Ancient cosmic impacts on Mars may have created powerful wind vortices similar to sideways tornadoes and those whirling winds would have rolled across the Red Planet's surface, a new study finds.
Peter Schultz and Stephanie Quintana, analyzed infrared images taken during nighttime on Mars by NASA's Mars Odyssey orbiter. Areas that appeared brighter at night were surfaces that retained more heat from the previous day than surrounding regions, 'just as grassy fields give off heat more quickly than rock,' Schultz explained.
These streaks can extend quite far from the impacts that created them. For instance, on the 20 km Santa Fe crater in the flat lowland region in Mars' northern hemisphere known as Chryse Planitia, the streaks can extend more than 120 km away from the point of impact.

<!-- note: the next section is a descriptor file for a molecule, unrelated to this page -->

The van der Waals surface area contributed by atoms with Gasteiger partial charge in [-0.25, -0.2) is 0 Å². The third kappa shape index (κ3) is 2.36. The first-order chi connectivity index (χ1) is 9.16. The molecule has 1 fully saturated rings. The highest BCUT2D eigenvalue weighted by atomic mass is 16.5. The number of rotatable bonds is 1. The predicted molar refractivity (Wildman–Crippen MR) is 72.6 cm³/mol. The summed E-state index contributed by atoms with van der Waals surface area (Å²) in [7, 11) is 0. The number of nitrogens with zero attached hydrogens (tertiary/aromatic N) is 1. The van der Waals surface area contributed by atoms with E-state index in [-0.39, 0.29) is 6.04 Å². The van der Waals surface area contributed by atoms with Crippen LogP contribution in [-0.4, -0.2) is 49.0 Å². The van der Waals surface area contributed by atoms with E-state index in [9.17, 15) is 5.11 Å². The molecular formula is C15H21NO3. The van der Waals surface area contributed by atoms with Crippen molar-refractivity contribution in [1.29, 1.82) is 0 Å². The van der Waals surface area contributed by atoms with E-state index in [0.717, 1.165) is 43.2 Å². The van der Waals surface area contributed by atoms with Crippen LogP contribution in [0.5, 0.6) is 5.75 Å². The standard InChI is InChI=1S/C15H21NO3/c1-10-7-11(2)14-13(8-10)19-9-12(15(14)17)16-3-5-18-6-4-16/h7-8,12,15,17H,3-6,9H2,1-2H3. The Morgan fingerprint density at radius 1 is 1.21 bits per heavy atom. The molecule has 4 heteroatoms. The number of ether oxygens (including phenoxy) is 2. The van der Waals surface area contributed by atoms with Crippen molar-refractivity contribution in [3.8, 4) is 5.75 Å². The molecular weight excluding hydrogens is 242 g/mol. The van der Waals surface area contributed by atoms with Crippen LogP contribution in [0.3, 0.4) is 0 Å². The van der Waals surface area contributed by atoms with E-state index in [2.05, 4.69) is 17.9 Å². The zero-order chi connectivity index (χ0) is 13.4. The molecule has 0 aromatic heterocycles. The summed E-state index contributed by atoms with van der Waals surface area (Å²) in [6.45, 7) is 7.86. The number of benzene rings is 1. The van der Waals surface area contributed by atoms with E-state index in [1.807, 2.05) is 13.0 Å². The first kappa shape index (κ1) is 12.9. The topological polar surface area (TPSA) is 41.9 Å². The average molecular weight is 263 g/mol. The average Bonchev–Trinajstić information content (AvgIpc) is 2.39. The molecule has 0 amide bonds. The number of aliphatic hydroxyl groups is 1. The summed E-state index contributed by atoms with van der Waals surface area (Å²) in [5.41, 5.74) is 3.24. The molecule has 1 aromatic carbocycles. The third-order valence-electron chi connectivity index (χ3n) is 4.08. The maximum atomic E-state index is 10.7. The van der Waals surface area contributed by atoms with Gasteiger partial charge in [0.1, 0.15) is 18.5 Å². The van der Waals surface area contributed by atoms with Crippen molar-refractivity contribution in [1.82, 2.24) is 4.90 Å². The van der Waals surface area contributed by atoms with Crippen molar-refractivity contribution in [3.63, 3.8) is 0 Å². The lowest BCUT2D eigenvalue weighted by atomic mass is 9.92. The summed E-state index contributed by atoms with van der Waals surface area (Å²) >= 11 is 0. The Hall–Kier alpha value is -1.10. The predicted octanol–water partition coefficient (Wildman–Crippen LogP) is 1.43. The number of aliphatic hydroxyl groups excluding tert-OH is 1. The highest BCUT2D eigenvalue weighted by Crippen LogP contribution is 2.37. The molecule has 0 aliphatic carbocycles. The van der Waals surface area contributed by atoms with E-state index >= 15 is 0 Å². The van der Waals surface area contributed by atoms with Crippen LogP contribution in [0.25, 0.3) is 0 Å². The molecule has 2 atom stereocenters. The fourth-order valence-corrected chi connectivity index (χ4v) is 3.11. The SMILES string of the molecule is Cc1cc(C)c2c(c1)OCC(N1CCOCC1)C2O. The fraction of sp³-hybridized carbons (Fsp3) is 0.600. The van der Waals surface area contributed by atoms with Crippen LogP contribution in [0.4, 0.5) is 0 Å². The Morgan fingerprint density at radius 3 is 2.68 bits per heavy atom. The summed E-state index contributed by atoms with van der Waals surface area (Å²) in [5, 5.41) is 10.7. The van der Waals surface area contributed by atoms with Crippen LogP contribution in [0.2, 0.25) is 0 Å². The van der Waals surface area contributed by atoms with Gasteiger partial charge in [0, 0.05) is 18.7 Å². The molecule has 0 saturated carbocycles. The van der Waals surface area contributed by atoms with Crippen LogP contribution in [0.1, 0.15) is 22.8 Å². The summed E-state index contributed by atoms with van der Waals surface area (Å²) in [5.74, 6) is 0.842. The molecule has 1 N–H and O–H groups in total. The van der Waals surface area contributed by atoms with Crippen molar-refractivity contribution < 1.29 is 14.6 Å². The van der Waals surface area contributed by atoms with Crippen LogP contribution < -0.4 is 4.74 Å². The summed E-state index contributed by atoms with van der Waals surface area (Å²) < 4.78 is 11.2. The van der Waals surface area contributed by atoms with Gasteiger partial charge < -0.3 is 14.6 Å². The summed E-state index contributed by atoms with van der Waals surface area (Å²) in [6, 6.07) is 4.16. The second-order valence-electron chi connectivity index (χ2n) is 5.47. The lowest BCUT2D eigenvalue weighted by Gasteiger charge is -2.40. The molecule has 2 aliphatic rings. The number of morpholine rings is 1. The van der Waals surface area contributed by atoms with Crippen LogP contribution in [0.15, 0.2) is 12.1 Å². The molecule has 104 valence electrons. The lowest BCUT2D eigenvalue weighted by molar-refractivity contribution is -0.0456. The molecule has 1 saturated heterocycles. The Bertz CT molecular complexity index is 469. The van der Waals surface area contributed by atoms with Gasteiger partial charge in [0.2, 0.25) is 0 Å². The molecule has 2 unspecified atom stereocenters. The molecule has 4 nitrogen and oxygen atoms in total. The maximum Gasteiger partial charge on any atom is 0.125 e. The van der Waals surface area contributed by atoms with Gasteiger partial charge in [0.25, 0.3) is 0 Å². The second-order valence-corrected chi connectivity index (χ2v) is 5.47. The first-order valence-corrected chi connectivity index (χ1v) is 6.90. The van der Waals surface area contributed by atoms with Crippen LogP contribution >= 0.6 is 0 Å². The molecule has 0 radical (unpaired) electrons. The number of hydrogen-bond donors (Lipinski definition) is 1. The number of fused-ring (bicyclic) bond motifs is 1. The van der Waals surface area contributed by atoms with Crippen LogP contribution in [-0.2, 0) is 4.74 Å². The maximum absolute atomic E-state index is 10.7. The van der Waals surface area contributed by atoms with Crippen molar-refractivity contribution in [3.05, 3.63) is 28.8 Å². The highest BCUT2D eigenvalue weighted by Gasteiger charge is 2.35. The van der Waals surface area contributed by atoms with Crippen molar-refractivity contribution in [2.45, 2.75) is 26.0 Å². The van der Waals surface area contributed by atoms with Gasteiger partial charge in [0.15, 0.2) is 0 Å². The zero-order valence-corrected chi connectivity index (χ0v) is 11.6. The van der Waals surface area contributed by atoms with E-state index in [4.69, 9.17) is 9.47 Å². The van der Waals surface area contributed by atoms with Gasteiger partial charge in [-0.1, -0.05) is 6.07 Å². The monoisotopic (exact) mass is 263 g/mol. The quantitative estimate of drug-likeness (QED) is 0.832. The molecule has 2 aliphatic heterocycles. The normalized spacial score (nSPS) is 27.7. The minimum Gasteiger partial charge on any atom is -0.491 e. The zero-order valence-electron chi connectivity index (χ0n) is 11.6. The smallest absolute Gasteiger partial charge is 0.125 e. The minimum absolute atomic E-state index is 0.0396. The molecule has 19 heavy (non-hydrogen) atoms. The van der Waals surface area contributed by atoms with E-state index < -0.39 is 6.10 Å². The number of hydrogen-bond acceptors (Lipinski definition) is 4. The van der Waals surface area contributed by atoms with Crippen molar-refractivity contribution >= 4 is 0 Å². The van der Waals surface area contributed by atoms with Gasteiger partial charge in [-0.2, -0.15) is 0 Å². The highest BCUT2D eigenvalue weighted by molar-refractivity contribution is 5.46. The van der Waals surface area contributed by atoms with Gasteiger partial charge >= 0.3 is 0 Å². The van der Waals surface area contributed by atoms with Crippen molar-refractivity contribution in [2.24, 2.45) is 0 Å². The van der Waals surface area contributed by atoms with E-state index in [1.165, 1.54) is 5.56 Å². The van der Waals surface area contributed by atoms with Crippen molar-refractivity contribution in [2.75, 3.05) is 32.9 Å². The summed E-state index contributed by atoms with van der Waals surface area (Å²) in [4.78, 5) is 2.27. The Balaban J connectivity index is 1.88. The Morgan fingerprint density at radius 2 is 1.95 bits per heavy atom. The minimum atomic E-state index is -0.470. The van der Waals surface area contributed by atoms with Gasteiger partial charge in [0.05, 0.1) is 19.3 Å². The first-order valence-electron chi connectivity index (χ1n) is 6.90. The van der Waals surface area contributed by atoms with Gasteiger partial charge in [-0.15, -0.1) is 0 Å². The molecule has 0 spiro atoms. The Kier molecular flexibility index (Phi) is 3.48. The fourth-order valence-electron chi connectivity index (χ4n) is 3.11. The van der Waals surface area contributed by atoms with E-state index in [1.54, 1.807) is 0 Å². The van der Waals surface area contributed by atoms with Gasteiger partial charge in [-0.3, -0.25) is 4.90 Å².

When an asteroid, comet or other body strikes a planet at high speed, tons of material from both the impactor and the surface it hits gets vaporized instantly. This vapor travels outward at very high speeds from the impact point and interacts with the atmosphere to create very strong vortices. These winds can exceed 1000 km/h.
 Schultz, Quintana: Impact-generated winds on Mars in Icarus – 2017